Your latest "Team X is scouting Player Y" report: the Mets and Jeremy Guthrie

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I’m still not sure what to make sure of these “Team X is scouting Player Y” reports we’ve seen so many of this summer, simply because we don’t really have a baseline for judging how much scouting happens in the normal course.

Maybe some teams have guys at everyone’s games, at least periodically, to fill out their Massive Scouting Database of Doom.  Maybe if a team has a scout at a certain game they are looking at a different player than everyone thinks they’re looking at.  Even if the reporter talks to a scout and asks him who he’s looking at, maybe the scout lies to create misinformation. I mean, scouting is recon, and why would a team want the other guys to know what they’re, um, reconning?

Which isn’t to say those “Team X is scouting Player Y” reports are wrong. I’ve been running them if they come from reporters who usually get things right. I just don’t know what to think about them yet. Maybe I’d feel better if the reporter were to actually say “a scout from Team X said he’s scouting Player Y.”  That requires a lot more commitment on everyone involved. Maybe it makes no difference. I’m just thinking out loud here.

Anyway, Ed Price is one of those guys who usually get things right, so I’ll pass it along when he says things like the Mets are scouting the Orioles’ Jeremy Guthrie.  I don’t think I buy his source who says that the Mets think Guthrie could be a better bet than Ted Lilly — or maybe the Mets do think that and they’re just crazy — but there you go.

For what it’s worth, Guthrie is 3-10 with a 4.58 ERA and a K/BB ratio of 63/35 in 118 innings. He is not, in short, anything approaching a difference maker.  But hey, maybe the scout has noticed that he’s tipping his pitches, which is another unverifiable thing that befuddles me almost as much as the  “Team X is scouting Player Y” reports.

Report: Jose Ramirez close to four-year extension with Indians

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Yahoo Sports’ Jeff Passan reports that third baseman Jose Ramirez is finalizing a four-year extension with the Indians. The deal is said to be worth north of $30 million, and may crest $50 million if all options are exercised. While the extension won’t take effect until the 2018 season, it guarantees Ramirez a $26 million sum with two options worth $11 and $13 million and will give the Indians control of the infielder through the 2023 season.

Ramirez, 24, is entering his fifth season in the Indians’ organization. He posted career-high numbers during his first full season in the majors, slashing .312/.363/.461 with 11 home runs, 22 stolen bases and 4.8 fWAR in 2016. He’s projected to have a strong follow-up season at the plate and will likely see some time at second base as Jason Kipnis works his way back from a shoulder injury.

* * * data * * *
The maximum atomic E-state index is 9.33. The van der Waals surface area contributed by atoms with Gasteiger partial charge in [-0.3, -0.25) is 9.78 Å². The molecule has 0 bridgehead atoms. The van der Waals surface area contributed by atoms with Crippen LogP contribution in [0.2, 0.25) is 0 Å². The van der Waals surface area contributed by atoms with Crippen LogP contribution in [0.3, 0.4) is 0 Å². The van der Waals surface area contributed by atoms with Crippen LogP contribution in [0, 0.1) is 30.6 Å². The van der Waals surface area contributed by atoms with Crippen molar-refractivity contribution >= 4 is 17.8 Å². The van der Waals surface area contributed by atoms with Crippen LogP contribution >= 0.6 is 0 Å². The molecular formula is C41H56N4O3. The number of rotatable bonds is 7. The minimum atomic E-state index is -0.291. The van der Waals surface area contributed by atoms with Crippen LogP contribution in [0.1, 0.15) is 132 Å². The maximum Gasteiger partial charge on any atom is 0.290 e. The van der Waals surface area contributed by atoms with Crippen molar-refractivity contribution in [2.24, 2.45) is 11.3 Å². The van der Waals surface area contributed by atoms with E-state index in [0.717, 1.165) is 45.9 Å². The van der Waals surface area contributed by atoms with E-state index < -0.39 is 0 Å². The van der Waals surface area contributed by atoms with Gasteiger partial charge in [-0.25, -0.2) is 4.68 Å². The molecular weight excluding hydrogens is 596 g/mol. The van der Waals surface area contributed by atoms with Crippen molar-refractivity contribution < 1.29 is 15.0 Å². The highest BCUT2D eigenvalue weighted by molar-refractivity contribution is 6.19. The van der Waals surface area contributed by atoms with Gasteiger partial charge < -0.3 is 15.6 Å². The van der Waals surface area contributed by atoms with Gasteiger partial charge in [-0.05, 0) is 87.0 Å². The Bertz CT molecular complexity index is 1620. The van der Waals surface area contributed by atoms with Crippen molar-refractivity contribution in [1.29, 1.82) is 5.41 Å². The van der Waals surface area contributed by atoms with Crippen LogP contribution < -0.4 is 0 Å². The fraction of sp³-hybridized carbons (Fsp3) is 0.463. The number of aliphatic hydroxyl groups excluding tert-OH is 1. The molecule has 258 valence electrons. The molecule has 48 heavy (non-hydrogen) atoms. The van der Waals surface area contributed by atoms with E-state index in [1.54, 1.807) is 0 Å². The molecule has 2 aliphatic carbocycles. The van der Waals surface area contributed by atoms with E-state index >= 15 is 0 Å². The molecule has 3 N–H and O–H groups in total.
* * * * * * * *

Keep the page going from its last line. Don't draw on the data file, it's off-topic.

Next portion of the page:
Although 2016 only showcased the beginning of Ramirez’s success with the club, FanRag Sports’ Jon Heyman says it’s a standard move for Cleveland to “sign their stars early,” and indicates that Ramirez was rumored to want the deal. Jeff Todd of MLB Trade Rumors adds that the extension will keep Ramirez under club control through three arbitration-eligible years and one year of potential free agency.

Diamondbacks return Rule 5 pick Tyler Jones to Yankees

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Diamondbacks’ right-hander Tyler Jones is headed back to the Yankees, the teams announced on Friday. The Diamondbacks had previously selected Jones in the Rule 5 draft last December, but elected to leave the 27-year-old off of their 40-man roster heading into the 2017 season. Rule 5 draft rules stipulate that when a player is not kept on the receiving team’s roster, the player must be offered back to his original team.

Jones signed a minor league contract with the Yankees prior to the 2016 season. He pitched to an impressive 2.17 ERA, 2.2 BB/9 and 13.2 SO/9 over 45 2/3 innings with Double-A Trenton, but was unable to make the leap to Triple-A or beyond during his stay with the organization.

Jones’ outlook with the Diamondbacks appeared slightly more promising. GM Mike Hazen described the righty as a power arm with a “good fastball and power curveball” after selecting him in the Rule 5 draft, and early reports indicated that Jones would be in the mix for a bullpen spot. A rough spring performance — underscored by his lack of experience at the Triple-A and major league levels — undid most of that confidence, however, and the Diamondbacks weren’t willing to keep him on the active roster throughout the entire 2017 season in order to acquire his control rights.

Jones is set to open the season with Triple-A Scranton/Wilkes-Barre, per a report from the Yankees.